# What is a tetrahedral?

Nov 13, 2015

A tetrahedral is a shape in molecular geometry. It looks like this:

Tetrahedral shapes are formed by, according to electron domain geometry and VSEPR theory, four "electron domains" (bonds or lone electron pairs around the central atom). The tetrahedral shape is formed by the electrons repulsing one another, which forms the tetrahedron—the shape in which all the electrons are as far away from one another as possible.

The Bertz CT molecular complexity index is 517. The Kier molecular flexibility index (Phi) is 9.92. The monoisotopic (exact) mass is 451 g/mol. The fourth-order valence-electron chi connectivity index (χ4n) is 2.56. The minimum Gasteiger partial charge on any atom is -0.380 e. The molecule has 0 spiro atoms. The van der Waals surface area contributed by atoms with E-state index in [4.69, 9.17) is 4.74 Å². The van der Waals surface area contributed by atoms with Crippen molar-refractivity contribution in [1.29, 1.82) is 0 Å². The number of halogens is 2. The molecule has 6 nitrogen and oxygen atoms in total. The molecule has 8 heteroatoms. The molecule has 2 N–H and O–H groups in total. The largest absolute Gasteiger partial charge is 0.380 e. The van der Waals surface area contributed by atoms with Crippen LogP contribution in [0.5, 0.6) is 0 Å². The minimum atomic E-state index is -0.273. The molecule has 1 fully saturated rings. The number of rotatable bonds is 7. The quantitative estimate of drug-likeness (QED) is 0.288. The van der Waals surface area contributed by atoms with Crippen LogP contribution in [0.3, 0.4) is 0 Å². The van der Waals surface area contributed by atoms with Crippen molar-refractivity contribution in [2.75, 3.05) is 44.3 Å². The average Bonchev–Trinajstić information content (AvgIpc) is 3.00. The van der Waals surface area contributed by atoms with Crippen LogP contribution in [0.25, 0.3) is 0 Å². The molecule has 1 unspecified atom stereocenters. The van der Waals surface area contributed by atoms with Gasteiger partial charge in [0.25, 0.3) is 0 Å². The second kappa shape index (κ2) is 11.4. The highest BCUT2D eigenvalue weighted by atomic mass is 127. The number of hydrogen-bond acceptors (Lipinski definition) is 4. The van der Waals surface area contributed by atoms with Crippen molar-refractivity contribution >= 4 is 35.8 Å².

Examples include methane ($C {H}_{4}$) and ammonium ($N {H}_{\text{4}}^{+}$).

Methane has a central carbon atom ringed by four hydrogens, which form the "spokes" of the tetrahedral molecule.

Tetrahedral molecules are nonpolar if the four surrounding atoms are the same, in the cases of methane and ammonium, and have a bond angle of 109.5˚.

However, tetrahedral molecules can also be polar if they are like chloroform ($C H C {l}_{3}$). The central atom has four electron domains, but they are differently sized.